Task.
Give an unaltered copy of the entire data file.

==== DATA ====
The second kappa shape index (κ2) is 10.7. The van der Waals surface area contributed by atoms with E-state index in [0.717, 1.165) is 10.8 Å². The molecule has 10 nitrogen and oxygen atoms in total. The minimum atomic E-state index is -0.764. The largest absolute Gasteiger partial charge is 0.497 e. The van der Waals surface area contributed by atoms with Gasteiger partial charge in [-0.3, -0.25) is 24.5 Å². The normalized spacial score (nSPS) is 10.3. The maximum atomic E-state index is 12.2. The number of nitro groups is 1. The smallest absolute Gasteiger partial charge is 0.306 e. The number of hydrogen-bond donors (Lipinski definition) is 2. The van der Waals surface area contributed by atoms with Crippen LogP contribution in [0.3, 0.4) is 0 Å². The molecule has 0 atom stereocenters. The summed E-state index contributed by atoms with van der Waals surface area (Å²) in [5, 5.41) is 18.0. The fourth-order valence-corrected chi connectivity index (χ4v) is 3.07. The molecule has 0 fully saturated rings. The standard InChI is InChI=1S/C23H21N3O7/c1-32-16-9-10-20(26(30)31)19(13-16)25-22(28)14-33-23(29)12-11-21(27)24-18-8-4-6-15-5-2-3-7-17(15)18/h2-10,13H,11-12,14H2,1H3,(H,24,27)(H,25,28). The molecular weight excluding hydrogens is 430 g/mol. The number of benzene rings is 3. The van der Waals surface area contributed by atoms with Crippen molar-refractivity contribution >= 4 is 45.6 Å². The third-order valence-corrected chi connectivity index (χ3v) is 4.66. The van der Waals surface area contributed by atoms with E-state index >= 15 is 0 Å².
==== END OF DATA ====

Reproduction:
The second kappa shape index (κ2) is 10.7. The van der Waals surface area contributed by atoms with E-state index in [0.717, 1.165) is 10.8 Å². The molecule has 10 nitrogen and oxygen atoms in total. The minimum atomic E-state index is -0.764. The largest absolute Gasteiger partial charge is 0.497 e. The van der Waals surface area contributed by atoms with Gasteiger partial charge in [-0.3, -0.25) is 24.5 Å². The normalized spacial score (nSPS) is 10.3. The maximum atomic E-state index is 12.2. The number of nitro groups is 1. The smallest absolute Gasteiger partial charge is 0.306 e. The number of hydrogen-bond donors (Lipinski definition) is 2. The van der Waals surface area contributed by atoms with Crippen LogP contribution in [0.3, 0.4) is 0 Å². The molecule has 0 atom stereocenters. The summed E-state index contributed by atoms with van der Waals surface area (Å²) in [5, 5.41) is 18.0. The fourth-order valence-corrected chi connectivity index (χ4v) is 3.07. The molecule has 0 fully saturated rings. The standard InChI is InChI=1S/C23H21N3O7/c1-32-16-9-10-20(26(30)31)19(13-16)25-22(28)14-33-23(29)12-11-21(27)24-18-8-4-6-15-5-2-3-7-17(15)18/h2-10,13H,11-12,14H2,1H3,(H,24,27)(H,25,28). The molecular weight excluding hydrogens is 430 g/mol. The number of benzene rings is 3. The van der Waals surface area contributed by atoms with Crippen molar-refractivity contribution >= 4 is 45.6 Å². The third-order valence-corrected chi connectivity index (χ3v) is 4.66. The van der Waals surface area contributed by atoms with E-state index >= 15 is 0 Å².